Depending on the heat level of the dryer, you could be looking at anywhere from 4 to 12 hours for the comforter to dry. Once it’s dry, stick it on your bed. Your down comforter is now fresh, clean, and ready for the evening.
While these instructions work quite well to take care of your down comforter, you can also clean couch cushions in the same way. However, if the covers are not removable, you can spot clean most ugly stains with some dish soap, vinegar, and water.
Can You Wash Pillows at Home?
Can you wash pillows? Yes. Pillows are just like comforters, and no matter how they appear or come, you can always wash them. Pillows attract dust over time and need cleaning.
Additionally, you can clean throw pillows in much the same way, depending on the material and any embellishments. Many throw pillows have removable covers that make cleaning them easy.
Start by removing the pillowcase (or sham). Additionally, inspect your pillow to see if there’s a zipper. Certain types of pillows have zippered cases that should be removed and washed in a separate load.
The way to wash down pillows or other types is to place them carefully in your washing machine. Try to do at least two pillows at a time so that the load is balanced.
Add the detergent and pillows to the machine. If your pillows are white, you can also add a mixture of dishwasher detergent, bleach, and Borax to make your pillows shine white and get yellow stains out of pillows.
Start the wash cycle and your washing machine will handle the rest. Unlike with comforters, you can use warm water. Consider sending it through a second rinse cycle, just to make sure all of the soap leaches out of the fabric.
How you dry your pillows depends on their design and the filling.
Down pillows: If you have down (feather-filled) pillows, use the air-dry setting.
Synthetic pillows: the synthetic material can degrade in high heat, so use the low heat setting.
Once the cycle finishes, inspect for any excess moisture. The last thing you want to do is stick wet pillows on your bed and have them develop mildew while your face is on them.
Feel around for spots of dampness and smell the center to see if you can detect any moisture. If you do, put them back in the dryer. Otherwise, your pillows are ready to go.
Memory Foam Pillows
Can foam pillows be washed to get rid of stains and odors? Yes, you can wash memory foam pillows and clean a memory foam mattress, but remember you’ll need to wash them by hand. Washing machines are hard on memory foam, so manually cleaning them is better.
Just like with regular pillows, remove the cases/shams. You can wash these in a machine as usual, in most cases. Next, fill a tub with enough warm water to submerge the pillow. You can also use your sink if it’s clean and big enough.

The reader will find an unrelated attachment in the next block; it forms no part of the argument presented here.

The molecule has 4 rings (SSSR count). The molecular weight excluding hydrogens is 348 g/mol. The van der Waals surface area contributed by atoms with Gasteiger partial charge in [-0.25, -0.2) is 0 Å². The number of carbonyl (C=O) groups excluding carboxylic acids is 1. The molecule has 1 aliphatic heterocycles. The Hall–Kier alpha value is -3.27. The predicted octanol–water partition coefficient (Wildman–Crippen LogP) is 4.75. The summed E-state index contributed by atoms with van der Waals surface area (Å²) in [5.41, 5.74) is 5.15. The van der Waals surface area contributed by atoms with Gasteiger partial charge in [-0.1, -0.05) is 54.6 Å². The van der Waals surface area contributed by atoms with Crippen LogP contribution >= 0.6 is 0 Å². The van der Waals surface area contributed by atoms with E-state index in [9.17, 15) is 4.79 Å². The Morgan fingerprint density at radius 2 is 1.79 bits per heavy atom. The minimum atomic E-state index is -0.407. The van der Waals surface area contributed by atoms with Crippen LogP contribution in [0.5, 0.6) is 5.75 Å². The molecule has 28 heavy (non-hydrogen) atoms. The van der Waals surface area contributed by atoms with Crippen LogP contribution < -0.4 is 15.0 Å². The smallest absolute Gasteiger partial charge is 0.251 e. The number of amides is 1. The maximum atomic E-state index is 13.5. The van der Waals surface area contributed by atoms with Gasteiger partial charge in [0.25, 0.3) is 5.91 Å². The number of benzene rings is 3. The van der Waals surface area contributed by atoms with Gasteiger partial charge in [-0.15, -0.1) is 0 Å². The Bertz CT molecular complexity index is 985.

Add liquid detergent like you would with a machine washer. Add about a tablespoon for each pillow, so if you have two pillows, add two tablespoons. Use your hands to “agitate” the mixture.
Work the soap into the pillow as though you’re giving it a massage. Squeeze and squish it. Make sure the material is getting a thorough treatment. It may take some extra time to do an adequate job.
When you’ve reached a satisfactory point, start rinsing. Bear in mind that the rinsing process will probably take longer than the washing process because you want to make sure to remove any excess soap. Keep an eye on the water as it drains from the fabric, and even when it looks clear, spend a few more minutes to be sure. You want to make sure you’re through.
Avoid drying the pillow in a machine, because the high heat of a dryer can damage the memory foam. Instead, place it on a towel in a dry place. If you have the option to do so, leave it in the sun.
Let the pillow to dry for a while, and before you bring it back to your bed, examine it carefully for signs of dampness. If there’s any doubt, leave it to dry some more. The last thing you want to do is put your pillow on your bed only to find out that it’s growing mildew.
Sleep Well, Sleep Clean
Washing your comforters, duvet cover, and pillows is necessary if you want to have safe and clean living and sleeping conditions. While the task may seem difficult at first, you have seen how the right know-how and preparation make washing your bedding an easy and stress-free affair.
In this article, you learned how to wash a down/feather comforter at home. You also learned that pillows are washable, and you learned how to wash regular down pillows as well as memory foam pillows.